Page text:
Google Tussles With Autonomy Over Search Criticism
An Autonomy white paper that condemns Google's enterprise search technology ruffles feathers between engineers at the two companies.
Google Enterprise product management director Matt Glotzbach on Tuesday threw down the gauntlet and accused Autonomy, an enterprise search company, of lying about Google's search technology to scare potential customers.
At issue is an Autonomy white paper that describes Google's enterprise search technology using, as Glotzbach put it, "[i]naccuracies about our enterprise ranking algorithms, and downright fabrications about our security and access control capabilities."
"The text is an amalgamation of hearsay and speculation attempting to push customers away from Google and toward their competitive product," said Glotzbach in a blog post.
Autonomy declined to comment on the paper or provide a copy. "It is dated and no longer published," explained Julie Ginches, VP of marketing. "It was originally written in response to questions and misinformation when Google [first launched the Google Search Appliance]. It's basically irrelevant because we see them in less than 1% of all deals."
A Google spokesperson also declined to make the paper available.
The white paper, according to Glotzbach, claims that Google's enterprise search technology "relies on rich linking technology that was built for the Web to determine relevancy." "This is false, and it's misleading," he said, noting that PageRank, Google's most well-known algorithm for Web search relevancy is only one of hundreds of factors used to compute relevancy for documents inside corporate firewalls.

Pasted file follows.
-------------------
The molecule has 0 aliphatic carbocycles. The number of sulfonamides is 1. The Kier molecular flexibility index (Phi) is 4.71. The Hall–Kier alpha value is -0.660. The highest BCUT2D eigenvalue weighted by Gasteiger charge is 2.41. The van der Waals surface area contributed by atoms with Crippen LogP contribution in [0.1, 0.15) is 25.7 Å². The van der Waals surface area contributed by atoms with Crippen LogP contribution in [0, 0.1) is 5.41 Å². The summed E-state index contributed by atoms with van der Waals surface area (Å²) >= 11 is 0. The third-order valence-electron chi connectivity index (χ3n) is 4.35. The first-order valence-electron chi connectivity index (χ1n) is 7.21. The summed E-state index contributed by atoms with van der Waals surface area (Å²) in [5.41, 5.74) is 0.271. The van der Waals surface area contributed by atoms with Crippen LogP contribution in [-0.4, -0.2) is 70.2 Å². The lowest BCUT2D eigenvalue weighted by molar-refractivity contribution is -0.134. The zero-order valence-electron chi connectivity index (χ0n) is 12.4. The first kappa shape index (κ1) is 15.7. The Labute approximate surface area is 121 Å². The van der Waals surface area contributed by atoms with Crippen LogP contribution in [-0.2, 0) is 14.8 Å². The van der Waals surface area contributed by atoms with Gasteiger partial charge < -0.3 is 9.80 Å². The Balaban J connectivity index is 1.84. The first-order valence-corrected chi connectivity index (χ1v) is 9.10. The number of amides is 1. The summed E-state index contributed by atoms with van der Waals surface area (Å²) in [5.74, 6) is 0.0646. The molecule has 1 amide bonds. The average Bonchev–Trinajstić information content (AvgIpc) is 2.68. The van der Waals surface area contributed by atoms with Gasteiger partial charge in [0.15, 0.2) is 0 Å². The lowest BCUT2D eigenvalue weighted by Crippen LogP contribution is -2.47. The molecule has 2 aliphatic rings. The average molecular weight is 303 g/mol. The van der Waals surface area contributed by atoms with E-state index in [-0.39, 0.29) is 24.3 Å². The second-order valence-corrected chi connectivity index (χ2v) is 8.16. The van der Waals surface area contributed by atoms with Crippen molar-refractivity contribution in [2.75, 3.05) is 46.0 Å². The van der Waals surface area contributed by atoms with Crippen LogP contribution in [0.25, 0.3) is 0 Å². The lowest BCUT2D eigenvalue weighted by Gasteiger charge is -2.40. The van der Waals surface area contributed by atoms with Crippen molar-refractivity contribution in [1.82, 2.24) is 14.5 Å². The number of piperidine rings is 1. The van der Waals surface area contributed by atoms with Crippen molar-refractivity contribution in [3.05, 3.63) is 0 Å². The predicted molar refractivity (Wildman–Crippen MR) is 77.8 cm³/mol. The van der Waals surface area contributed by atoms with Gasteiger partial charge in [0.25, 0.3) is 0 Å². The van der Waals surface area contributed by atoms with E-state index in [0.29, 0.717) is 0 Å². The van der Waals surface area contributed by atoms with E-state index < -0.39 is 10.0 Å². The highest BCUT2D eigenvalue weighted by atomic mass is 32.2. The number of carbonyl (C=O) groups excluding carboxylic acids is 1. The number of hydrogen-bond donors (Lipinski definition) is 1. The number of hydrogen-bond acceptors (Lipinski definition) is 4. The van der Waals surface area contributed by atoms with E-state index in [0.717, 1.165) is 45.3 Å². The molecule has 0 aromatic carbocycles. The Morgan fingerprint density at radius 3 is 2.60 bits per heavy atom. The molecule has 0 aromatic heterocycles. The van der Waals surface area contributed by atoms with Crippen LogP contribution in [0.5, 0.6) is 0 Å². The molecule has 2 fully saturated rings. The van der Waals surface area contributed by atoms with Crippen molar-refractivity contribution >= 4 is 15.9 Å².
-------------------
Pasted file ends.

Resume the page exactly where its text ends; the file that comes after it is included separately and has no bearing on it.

The white paper acknowledges that non-secure Web servers can be easily integrated with Google's enterprise search hardware but "integrating information from databases, file systems and content management applications into Google is considerably more complex -- and in some cases impossible." Again, Glotzbach refutes the charge, claiming that Google's search hardware can access "all content stores in an enterprise" and notes that this can be done in less than 30 minutes. "What's the setup time for other enterprise search systems?" he asked pointedly.
Glotzbach goes on to dismiss Autonomy's claims about Google's shortcomings in the areas of language support, stemming (expanding queries to include variations of root words, i.e.: dog, dogs, doggie), and security.
"In perhaps the most egregious statement in the whole document, the paper states that 'Google provides open access to most documents -- a potential hazard for businesses needing to keep proprietary information under wraps,'" Glotzbach bristles. "From the beginning, we have provided fast, accurate, and SECURE search within the enterprise. Our document-level security and access control capabilities ensure that users only see the content they are allowed to see, without requiring customers to deploy a new security system or undergo complex integrations. Google's appliances are used in the most secure environments including Fortune 500 and Global 1000 companies as well as numerous government agencies."
Autonomy just reported strong second quarter revenue and its prospects look good given the ongoing need for tools to manage and search unstructured data at large corporations.
Google meanwhile has been growing rapidly at the lower end of the enterprise market, having won some 9000 customers.
Why an outdated marketing document would surface now is anyone's guess. Perhaps it's all just a misunderstanding.
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